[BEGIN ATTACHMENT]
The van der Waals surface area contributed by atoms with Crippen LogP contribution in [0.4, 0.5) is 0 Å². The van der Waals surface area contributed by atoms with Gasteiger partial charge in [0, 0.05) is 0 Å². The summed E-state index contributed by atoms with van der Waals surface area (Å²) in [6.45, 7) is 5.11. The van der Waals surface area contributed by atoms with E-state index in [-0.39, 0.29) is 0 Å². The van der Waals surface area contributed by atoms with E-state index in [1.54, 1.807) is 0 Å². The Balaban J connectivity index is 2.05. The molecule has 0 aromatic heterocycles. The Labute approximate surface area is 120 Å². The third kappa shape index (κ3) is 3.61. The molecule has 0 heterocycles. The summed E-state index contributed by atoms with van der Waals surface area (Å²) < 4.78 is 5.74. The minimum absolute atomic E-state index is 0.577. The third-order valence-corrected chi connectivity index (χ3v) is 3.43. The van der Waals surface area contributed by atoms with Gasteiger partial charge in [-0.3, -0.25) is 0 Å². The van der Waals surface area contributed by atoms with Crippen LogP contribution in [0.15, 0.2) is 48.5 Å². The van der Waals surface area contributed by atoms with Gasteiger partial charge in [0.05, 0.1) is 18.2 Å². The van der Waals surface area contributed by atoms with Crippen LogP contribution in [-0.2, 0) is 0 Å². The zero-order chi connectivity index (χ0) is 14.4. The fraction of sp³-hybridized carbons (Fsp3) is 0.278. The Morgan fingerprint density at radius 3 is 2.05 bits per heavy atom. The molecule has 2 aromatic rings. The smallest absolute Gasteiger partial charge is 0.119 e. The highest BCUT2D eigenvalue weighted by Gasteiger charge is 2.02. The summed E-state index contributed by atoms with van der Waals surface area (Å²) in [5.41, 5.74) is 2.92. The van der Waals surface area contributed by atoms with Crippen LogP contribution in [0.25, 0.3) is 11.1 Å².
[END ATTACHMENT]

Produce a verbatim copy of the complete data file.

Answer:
The van der Waals surface area contributed by atoms with Crippen LogP contribution in [0.4, 0.5) is 0 Å². The van der Waals surface area contributed by atoms with Gasteiger partial charge in [0, 0.05) is 0 Å². The summed E-state index contributed by atoms with van der Waals surface area (Å²) in [6.45, 7) is 5.11. The van der Waals surface area contributed by atoms with E-state index in [-0.39, 0.29) is 0 Å². The van der Waals surface area contributed by atoms with E-state index in [1.54, 1.807) is 0 Å². The Balaban J connectivity index is 2.05. The molecule has 0 aromatic heterocycles. The Labute approximate surface area is 120 Å². The third kappa shape index (κ3) is 3.61. The molecule has 0 heterocycles. The summed E-state index contributed by atoms with van der Waals surface area (Å²) < 4.78 is 5.74. The minimum absolute atomic E-state index is 0.577. The third-order valence-corrected chi connectivity index (χ3v) is 3.43. The van der Waals surface area contributed by atoms with Gasteiger partial charge in [-0.3, -0.25) is 0 Å². The van der Waals surface area contributed by atoms with Crippen LogP contribution in [0.15, 0.2) is 48.5 Å². The van der Waals surface area contributed by atoms with Gasteiger partial charge in [0.05, 0.1) is 18.2 Å². The van der Waals surface area contributed by atoms with Crippen LogP contribution in [-0.2, 0) is 0 Å². The zero-order chi connectivity index (χ0) is 14.4. The fraction of sp³-hybridized carbons (Fsp3) is 0.278. The Morgan fingerprint density at radius 3 is 2.05 bits per heavy atom. The molecule has 2 aromatic rings. The smallest absolute Gasteiger partial charge is 0.119 e. The highest BCUT2D eigenvalue weighted by Gasteiger charge is 2.02. The summed E-state index contributed by atoms with van der Waals surface area (Å²) in [5.41, 5.74) is 2.92. The van der Waals surface area contributed by atoms with Crippen LogP contribution in [0.25, 0.3) is 11.1 Å².